Article
Full-text available
Pine Island Glacier and Thwaites Glacier in the Amundsen Sea Embayment are among the fastest changing outlet glaciers in West Antarctica with large consequences for global sea level. Yet, assessing how much and how fast both glaciers will weaken if these changes continue remains a major uncertainty as many of the processes that control their ice sh...
Article
Full-text available
Compared to other Arctic ice masses, Svalbard glaciers are low-elevated with flat interior accumulation areas, resulting in a marked peak in their current hypsometry (area-elevation distribution) at ~450 m above sea level. Since summer melt consistently exceeds winter snowfall, these low-lying glaciers can only survive by refreezing a considerable...
Preprint
Full-text available
Ice shelf instability is one of the main sources of uncertainty in Antarctica's contribution to future sea level rise. Calving events play crucial role in ice shelf weakening but remain unpredictable and their governing processes are still poorly understood. In this study, we analyze the unexpected September 2019 calving event from the Amery Ice Sh...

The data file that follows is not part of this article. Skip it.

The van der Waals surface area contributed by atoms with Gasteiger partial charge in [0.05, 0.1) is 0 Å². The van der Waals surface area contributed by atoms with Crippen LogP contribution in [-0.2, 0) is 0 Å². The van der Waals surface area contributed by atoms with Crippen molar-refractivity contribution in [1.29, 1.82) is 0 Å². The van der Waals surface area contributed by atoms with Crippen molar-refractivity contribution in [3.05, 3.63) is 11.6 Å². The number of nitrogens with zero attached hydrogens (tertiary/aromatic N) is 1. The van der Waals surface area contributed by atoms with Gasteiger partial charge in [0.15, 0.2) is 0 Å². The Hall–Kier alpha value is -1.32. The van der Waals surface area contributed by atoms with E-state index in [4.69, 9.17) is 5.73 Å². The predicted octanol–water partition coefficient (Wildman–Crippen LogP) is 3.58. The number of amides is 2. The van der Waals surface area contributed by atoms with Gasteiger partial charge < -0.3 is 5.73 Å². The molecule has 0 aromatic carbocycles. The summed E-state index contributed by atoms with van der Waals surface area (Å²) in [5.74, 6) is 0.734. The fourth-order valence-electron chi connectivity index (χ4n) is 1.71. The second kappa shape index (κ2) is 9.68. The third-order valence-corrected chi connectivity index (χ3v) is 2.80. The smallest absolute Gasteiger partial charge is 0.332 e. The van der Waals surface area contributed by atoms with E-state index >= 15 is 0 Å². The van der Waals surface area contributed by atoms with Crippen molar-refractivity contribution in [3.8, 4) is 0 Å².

Article
Full-text available
Between 1992 and 2017, the Antarctic Ice Sheet (AIS) lost ice equivalent to 7.6 ± 3.9 mm of sea level rise. AIS mass loss is mitigated by ice shelves that provide a buttress by regulating ice flow from tributary glaciers. However, ice-shelf stability is threatened by meltwater ponding, which may initiate, or reactivate preexisting, fractures, curre...
Article
Full-text available
Continuous measurements of blowing snow are scarce, both in time and space. Satellites now provide the opportunity to derive blowing snow occurrences, transport and sublimation rates over Antarctica. These products are extremely valuable and offer a continental-wide assessment of blowing snow, which is an important but unknown component of the surf...
Article
Full-text available
To better understand and quantify the impact of clouds on the Greenland Ice Sheet surface mass balance (SMB), we study the spatiotemporal variability of the cloud radiative effect (CRE). The total CRE is separated in short‐term and long‐term impacts by performing multiple simulations with the SNOWPACK model for 2001‐+2010. The annual total CRE is 1...